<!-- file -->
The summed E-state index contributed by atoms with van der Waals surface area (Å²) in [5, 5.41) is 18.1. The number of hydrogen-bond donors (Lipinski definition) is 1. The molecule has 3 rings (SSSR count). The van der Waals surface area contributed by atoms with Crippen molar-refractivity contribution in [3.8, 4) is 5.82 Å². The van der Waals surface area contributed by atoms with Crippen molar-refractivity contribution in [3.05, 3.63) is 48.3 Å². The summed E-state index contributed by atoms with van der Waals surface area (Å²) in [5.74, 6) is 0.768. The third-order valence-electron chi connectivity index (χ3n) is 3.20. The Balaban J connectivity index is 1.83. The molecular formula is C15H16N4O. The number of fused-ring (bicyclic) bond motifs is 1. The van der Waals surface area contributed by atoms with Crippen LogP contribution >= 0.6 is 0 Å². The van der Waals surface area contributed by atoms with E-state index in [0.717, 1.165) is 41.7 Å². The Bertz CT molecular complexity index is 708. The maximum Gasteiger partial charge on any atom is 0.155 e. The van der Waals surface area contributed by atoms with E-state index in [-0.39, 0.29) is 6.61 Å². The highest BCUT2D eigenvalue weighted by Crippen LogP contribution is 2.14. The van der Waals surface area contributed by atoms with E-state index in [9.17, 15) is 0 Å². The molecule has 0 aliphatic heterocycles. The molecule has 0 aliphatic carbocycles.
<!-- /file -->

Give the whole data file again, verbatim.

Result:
The summed E-state index contributed by atoms with van der Waals surface area (Å²) in [5, 5.41) is 18.1. The number of hydrogen-bond donors (Lipinski definition) is 1. The molecule has 3 rings (SSSR count). The van der Waals surface area contributed by atoms with Crippen molar-refractivity contribution in [3.8, 4) is 5.82 Å². The van der Waals surface area contributed by atoms with Crippen molar-refractivity contribution in [3.05, 3.63) is 48.3 Å². The summed E-state index contributed by atoms with van der Waals surface area (Å²) in [5.74, 6) is 0.768. The third-order valence-electron chi connectivity index (χ3n) is 3.20. The Balaban J connectivity index is 1.83. The molecular formula is C15H16N4O. The number of fused-ring (bicyclic) bond motifs is 1. The van der Waals surface area contributed by atoms with Crippen LogP contribution >= 0.6 is 0 Å². The van der Waals surface area contributed by atoms with E-state index in [0.717, 1.165) is 41.7 Å². The Bertz CT molecular complexity index is 708. The maximum Gasteiger partial charge on any atom is 0.155 e. The van der Waals surface area contributed by atoms with E-state index in [-0.39, 0.29) is 6.61 Å². The highest BCUT2D eigenvalue weighted by Crippen LogP contribution is 2.14. The van der Waals surface area contributed by atoms with E-state index in [9.17, 15) is 0 Å². The molecule has 0 aliphatic heterocycles. The molecule has 0 aliphatic carbocycles.